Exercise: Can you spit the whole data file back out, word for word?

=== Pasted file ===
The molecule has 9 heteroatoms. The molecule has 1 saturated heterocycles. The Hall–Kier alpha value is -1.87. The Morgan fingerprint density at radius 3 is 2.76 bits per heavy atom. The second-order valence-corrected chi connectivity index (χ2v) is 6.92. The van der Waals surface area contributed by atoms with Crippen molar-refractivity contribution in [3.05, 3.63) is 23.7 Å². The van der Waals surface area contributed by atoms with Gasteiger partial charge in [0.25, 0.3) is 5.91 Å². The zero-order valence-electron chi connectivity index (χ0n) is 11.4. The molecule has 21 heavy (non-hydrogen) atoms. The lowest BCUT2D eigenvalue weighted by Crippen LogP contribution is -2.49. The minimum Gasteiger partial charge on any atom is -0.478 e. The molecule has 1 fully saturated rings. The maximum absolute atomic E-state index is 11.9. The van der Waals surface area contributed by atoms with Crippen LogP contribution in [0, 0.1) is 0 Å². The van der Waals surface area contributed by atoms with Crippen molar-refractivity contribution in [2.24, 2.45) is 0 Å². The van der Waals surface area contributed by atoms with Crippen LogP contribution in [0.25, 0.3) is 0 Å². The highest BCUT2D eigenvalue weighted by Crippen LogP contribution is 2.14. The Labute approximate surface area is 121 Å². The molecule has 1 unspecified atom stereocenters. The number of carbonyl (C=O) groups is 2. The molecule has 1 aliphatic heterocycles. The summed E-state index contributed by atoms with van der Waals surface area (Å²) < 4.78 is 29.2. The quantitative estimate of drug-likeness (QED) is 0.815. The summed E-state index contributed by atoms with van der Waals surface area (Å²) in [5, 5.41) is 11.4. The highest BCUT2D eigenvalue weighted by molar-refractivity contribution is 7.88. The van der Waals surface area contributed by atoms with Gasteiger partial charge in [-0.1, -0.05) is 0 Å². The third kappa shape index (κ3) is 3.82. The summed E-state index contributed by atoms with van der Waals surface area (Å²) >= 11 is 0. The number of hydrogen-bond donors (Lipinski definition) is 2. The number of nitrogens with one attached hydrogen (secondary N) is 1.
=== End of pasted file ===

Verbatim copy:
The molecule has 9 heteroatoms. The molecule has 1 saturated heterocycles. The Hall–Kier alpha value is -1.87. The Morgan fingerprint density at radius 3 is 2.76 bits per heavy atom. The second-order valence-corrected chi connectivity index (χ2v) is 6.92. The van der Waals surface area contributed by atoms with Crippen molar-refractivity contribution in [3.05, 3.63) is 23.7 Å². The van der Waals surface area contributed by atoms with Gasteiger partial charge in [0.25, 0.3) is 5.91 Å². The zero-order valence-electron chi connectivity index (χ0n) is 11.4. The molecule has 21 heavy (non-hydrogen) atoms. The lowest BCUT2D eigenvalue weighted by Crippen LogP contribution is -2.49. The minimum Gasteiger partial charge on any atom is -0.478 e. The molecule has 1 fully saturated rings. The maximum absolute atomic E-state index is 11.9. The van der Waals surface area contributed by atoms with Crippen LogP contribution in [0, 0.1) is 0 Å². The van der Waals surface area contributed by atoms with Crippen molar-refractivity contribution in [2.24, 2.45) is 0 Å². The van der Waals surface area contributed by atoms with Crippen LogP contribution in [0.25, 0.3) is 0 Å². The highest BCUT2D eigenvalue weighted by Crippen LogP contribution is 2.14. The Labute approximate surface area is 121 Å². The molecule has 1 unspecified atom stereocenters. The number of carbonyl (C=O) groups is 2. The molecule has 1 aliphatic heterocycles. The summed E-state index contributed by atoms with van der Waals surface area (Å²) < 4.78 is 29.2. The quantitative estimate of drug-likeness (QED) is 0.815. The summed E-state index contributed by atoms with van der Waals surface area (Å²) in [5, 5.41) is 11.4. The highest BCUT2D eigenvalue weighted by molar-refractivity contribution is 7.88. The van der Waals surface area contributed by atoms with Gasteiger partial charge in [-0.1, -0.05) is 0 Å². The third kappa shape index (κ3) is 3.82. The summed E-state index contributed by atoms with van der Waals surface area (Å²) >= 11 is 0. The number of hydrogen-bond donors (Lipinski definition) is 2. The number of nitrogens with one attached hydrogen (secondary N) is 1.